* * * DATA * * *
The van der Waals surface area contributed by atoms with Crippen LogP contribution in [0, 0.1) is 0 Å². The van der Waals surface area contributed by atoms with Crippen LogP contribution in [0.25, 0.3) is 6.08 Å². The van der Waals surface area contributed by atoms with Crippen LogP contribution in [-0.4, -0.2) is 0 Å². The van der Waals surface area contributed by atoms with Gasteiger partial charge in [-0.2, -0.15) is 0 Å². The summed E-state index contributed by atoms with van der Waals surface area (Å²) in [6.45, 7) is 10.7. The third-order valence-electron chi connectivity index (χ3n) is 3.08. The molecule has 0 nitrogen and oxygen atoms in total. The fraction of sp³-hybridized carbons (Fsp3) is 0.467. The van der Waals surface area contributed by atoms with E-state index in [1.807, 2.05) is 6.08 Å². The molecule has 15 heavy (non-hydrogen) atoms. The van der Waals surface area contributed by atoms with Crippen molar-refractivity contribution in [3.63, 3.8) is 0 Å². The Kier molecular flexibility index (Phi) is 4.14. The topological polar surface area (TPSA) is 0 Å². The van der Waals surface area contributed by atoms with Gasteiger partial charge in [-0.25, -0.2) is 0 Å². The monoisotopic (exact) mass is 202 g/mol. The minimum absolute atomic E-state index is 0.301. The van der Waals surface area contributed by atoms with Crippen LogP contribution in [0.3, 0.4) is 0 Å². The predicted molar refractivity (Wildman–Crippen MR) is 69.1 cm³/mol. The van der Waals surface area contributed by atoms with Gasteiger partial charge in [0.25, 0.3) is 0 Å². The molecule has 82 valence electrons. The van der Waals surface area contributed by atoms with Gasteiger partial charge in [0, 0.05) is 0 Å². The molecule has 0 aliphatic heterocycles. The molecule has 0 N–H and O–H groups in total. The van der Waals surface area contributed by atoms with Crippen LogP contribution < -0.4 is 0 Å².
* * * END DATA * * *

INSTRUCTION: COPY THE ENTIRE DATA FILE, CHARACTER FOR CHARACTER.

The van der Waals surface area contributed by atoms with Crippen LogP contribution in [0, 0.1) is 0 Å². The van der Waals surface area contributed by atoms with Crippen LogP contribution in [0.25, 0.3) is 6.08 Å². The van der Waals surface area contributed by atoms with Crippen LogP contribution in [-0.4, -0.2) is 0 Å². The van der Waals surface area contributed by atoms with Gasteiger partial charge in [-0.2, -0.15) is 0 Å². The summed E-state index contributed by atoms with van der Waals surface area (Å²) in [6.45, 7) is 10.7. The third-order valence-electron chi connectivity index (χ3n) is 3.08. The molecule has 0 nitrogen and oxygen atoms in total. The fraction of sp³-hybridized carbons (Fsp3) is 0.467. The van der Waals surface area contributed by atoms with E-state index in [1.807, 2.05) is 6.08 Å². The molecule has 15 heavy (non-hydrogen) atoms. The van der Waals surface area contributed by atoms with Crippen molar-refractivity contribution in [3.63, 3.8) is 0 Å². The Kier molecular flexibility index (Phi) is 4.14. The topological polar surface area (TPSA) is 0 Å². The van der Waals surface area contributed by atoms with Gasteiger partial charge in [-0.25, -0.2) is 0 Å². The monoisotopic (exact) mass is 202 g/mol. The minimum absolute atomic E-state index is 0.301. The van der Waals surface area contributed by atoms with Crippen LogP contribution in [0.3, 0.4) is 0 Å². The predicted molar refractivity (Wildman–Crippen MR) is 69.1 cm³/mol. The van der Waals surface area contributed by atoms with Gasteiger partial charge in [0.25, 0.3) is 0 Å². The molecule has 82 valence electrons. The van der Waals surface area contributed by atoms with Gasteiger partial charge in [0, 0.05) is 0 Å². The molecule has 0 aliphatic heterocycles. The molecule has 0 N–H and O–H groups in total. The van der Waals surface area contributed by atoms with Crippen LogP contribution < -0.4 is 0 Å².